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Don’t Get Snowed Under, MBIE Offers Advice For A Successful Ski Season: Employer And Employee Rights & Responsibilities

With the ski season officially starting next month, the Ministry of Business, Innovation and Employment has advised that it is important that both employers and employees in that sector are aware of their rights and responsibilities under the law.

This includes complying with minimum employment standards, and ensuring workers have the right to work in this country and with the specific employer, and that accommodation made available to employees meets the required standards.

David Milne, the Labour Inspectorate’s Northern Regional Manager who includes adventure sports in his portfolio, says ski field and related sector employers need to understand that no matter whether the employees are employed on a casual, part-time or fixed-term basis they all have minimum employment rights.

“This includes providing all workers with a written employment agreement, paying them at least the minimum wage if they are 16 years or older, allowing them meal and rest breaks, paying them for holidays, sick leave and for working on a public holiday.”

Mr Milne says it is important that accurate records are kept of an employee’s time worked, payments, holidays and leave taken and entitlements.

There are also some things employers may not do after hiring someone, including:

  • deducting money without the employee’s permission
  • asking them to pay a premium for hiring them or prior to hiring them
  • demanding to keep their passport
  • make the employee do a 90-day trial period unless this has been agreed to in the employment agreement prior to starting work or the trial period is invalid
  • asking an employee to deviate from their visa conditions or work while they do not have a valid visa.
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Minimum employment rights and responsibilities

“Employers need to be aware that they can only make deductions for board and lodging if both parties agree to it, while there are also other terms of such an arrangement that need to be formalised,” says Mr Milne.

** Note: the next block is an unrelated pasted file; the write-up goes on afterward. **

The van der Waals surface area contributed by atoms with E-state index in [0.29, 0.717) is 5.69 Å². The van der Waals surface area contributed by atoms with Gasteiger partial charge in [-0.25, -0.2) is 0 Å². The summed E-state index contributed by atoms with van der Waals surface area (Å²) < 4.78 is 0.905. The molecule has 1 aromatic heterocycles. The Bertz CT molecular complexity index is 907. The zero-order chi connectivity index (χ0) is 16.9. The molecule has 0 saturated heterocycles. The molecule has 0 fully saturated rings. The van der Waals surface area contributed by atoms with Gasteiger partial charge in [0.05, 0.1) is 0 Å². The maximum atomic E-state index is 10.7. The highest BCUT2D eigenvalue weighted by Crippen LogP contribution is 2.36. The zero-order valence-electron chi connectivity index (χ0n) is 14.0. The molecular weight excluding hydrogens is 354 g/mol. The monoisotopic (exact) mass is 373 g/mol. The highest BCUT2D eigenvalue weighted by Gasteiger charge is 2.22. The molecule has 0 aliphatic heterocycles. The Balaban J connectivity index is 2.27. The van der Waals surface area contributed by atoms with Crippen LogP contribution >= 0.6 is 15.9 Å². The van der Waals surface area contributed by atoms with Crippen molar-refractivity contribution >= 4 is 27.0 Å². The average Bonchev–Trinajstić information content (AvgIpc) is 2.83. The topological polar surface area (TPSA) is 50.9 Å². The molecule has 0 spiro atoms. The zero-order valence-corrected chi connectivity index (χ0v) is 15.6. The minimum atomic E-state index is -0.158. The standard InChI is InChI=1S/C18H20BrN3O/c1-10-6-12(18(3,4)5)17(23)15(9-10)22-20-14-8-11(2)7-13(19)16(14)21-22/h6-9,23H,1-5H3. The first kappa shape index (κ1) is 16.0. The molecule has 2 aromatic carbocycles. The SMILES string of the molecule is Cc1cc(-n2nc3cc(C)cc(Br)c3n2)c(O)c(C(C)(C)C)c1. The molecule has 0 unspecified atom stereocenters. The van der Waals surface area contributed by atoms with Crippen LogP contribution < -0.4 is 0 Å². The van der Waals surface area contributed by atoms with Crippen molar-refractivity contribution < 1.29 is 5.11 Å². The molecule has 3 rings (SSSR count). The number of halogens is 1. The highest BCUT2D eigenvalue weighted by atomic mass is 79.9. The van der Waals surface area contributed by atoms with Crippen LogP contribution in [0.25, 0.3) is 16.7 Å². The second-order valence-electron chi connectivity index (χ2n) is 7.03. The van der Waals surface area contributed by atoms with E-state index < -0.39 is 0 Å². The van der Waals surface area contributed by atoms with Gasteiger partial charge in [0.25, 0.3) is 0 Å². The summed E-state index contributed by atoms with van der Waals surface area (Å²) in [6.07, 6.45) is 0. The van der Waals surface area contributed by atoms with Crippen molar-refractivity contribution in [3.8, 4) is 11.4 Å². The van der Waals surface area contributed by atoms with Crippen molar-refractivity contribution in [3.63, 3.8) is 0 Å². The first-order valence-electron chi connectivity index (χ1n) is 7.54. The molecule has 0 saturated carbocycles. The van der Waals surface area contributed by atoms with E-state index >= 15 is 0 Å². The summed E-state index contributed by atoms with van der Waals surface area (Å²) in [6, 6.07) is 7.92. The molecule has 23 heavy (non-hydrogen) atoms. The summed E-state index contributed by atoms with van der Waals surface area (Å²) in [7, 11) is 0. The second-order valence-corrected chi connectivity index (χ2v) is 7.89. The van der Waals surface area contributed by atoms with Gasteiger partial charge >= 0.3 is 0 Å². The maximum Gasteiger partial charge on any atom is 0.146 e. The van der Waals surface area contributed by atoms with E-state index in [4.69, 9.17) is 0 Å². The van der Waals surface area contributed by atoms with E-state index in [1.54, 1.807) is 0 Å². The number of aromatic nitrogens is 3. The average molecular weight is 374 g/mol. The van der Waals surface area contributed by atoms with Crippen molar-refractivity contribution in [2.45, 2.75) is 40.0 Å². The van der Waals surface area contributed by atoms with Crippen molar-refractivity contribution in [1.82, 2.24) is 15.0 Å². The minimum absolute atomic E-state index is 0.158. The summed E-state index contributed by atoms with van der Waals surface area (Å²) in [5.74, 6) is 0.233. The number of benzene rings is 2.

For more information see: Deductions » Employment New Zealand

Visa requirements

Many overseas snow industry employees are here through the Accredited Employer Work Visa (AEWV) scheme as specialists like snowmakers, snow-groomers, snow-patrollers are not able to be entirely filled from New Zealand’s labour pool. Last year’s first post-Covid season saw 160 ski employees granted AEWVs.

The hospitality industry which supports the sector also requires skilled workers including chefs and restaurant managers who may also be eligible for an AEWV.

Stephanie Greathead, MBIE’s National Manager, Immigration Compliance, says other visa holders who work in the snow and tourism sectors may do so on Working Holiday Visas or Student Visas.

“Regardless of the visa type, the onus is on the employer to ensure they know their employees are lawfully able to work in New Zealand. They’ll need to sight their passports and cross check them to ensure they can legally work here. Find out how at the INZ website.

“Another important step is to ensure that the conditions of people’s work visas are met,” adds Ms Greathead. “Student Visa holders for example are only allowed to work limited hours during their term time and there are varying conditions on Working Holiday Visas, dependant on which is their country of origin. Employers need to check.”

Ms Greathead says Immigration Compliance uses a graduated approach to help ensure employers are aware of and comply with their obligations, including for individual visa holders. These can include education and engagement with employers and can escalate to issuing infringements, formal warnings and even prosecution.

Ms Greathead warns that it is illegal for employers to request a fee from a visa holder to secure a job or to demand to keep their passport. Migrant workers can find out more about their rights here.

Accommodation for employees

Depending on the weather and snow conditions, work for temporary workers may last for several months, and people planning to stay for the full winter season may prefer fixed-term rental accommodation rather than staying short term in hostels or backpackers.

Brett Wilson, National Manager, Tenancy Compliance and Investigations Team says, “it is important that employees understand their rights, and the landlord’s obligations when they look for accommodation, even just for a few weeks or months.”

This will avoid potentially vulnerable employees being short changed or staying in accommodation that does not meet the required standards.

“In some cases, the employer provides accommodation for the employee while they are working there. This is called a service tenancy and certain requirements must be met to comply with tenancy law,” says Mr Wilson.

All new tenancies must comply with Healthy Homes Standards, which include specific minimum standards for heating, insulation, ventilation, moisture and drainage, and draught stopping in rental properties.

Smoke alarms or detectors are compulsory in all rental properties and landlords must ensure they are working at the start of each new tenancy and remain in working order throughout.

If people want to learn about renting a spare room or setting up a house as a rental property have a look at the videos and checklists on the Tenancy Services website. There is also a Beginner's Guide to renting and top tips for boarding house tenants and landlords.

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